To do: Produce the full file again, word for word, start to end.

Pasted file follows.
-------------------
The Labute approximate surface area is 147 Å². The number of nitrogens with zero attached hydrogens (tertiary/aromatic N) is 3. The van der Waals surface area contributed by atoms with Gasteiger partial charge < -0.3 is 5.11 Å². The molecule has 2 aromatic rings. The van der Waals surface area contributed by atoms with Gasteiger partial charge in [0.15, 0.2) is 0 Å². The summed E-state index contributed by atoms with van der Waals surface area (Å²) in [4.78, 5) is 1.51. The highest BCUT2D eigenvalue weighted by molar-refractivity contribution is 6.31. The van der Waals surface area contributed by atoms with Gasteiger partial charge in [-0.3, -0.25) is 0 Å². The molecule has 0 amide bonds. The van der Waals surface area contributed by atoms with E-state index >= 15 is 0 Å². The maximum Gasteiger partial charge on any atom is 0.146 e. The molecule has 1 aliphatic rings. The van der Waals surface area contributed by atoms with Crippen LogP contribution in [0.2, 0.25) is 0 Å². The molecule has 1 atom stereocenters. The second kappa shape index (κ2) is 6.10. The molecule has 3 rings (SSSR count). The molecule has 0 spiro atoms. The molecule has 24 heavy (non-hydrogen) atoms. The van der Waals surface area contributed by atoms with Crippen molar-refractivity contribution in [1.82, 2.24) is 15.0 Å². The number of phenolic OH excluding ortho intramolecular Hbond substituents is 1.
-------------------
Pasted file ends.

The Labute approximate surface area is 147 Å². The number of nitrogens with zero attached hydrogens (tertiary/aromatic N) is 3. The van der Waals surface area contributed by atoms with Gasteiger partial charge < -0.3 is 5.11 Å². The molecule has 2 aromatic rings. The van der Waals surface area contributed by atoms with Gasteiger partial charge in [0.15, 0.2) is 0 Å². The summed E-state index contributed by atoms with van der Waals surface area (Å²) in [4.78, 5) is 1.51. The highest BCUT2D eigenvalue weighted by molar-refractivity contribution is 6.31. The van der Waals surface area contributed by atoms with Gasteiger partial charge in [-0.3, -0.25) is 0 Å². The molecule has 0 amide bonds. The van der Waals surface area contributed by atoms with E-state index >= 15 is 0 Å². The maximum Gasteiger partial charge on any atom is 0.146 e. The molecule has 1 aliphatic rings. The van der Waals surface area contributed by atoms with Crippen LogP contribution in [0.2, 0.25) is 0 Å². The molecule has 1 atom stereocenters. The second kappa shape index (κ2) is 6.10. The molecule has 3 rings (SSSR count). The molecule has 0 spiro atoms. The molecule has 24 heavy (non-hydrogen) atoms. The van der Waals surface area contributed by atoms with Crippen molar-refractivity contribution in [1.82, 2.24) is 15.0 Å². The number of phenolic OH excluding ortho intramolecular Hbond substituents is 1.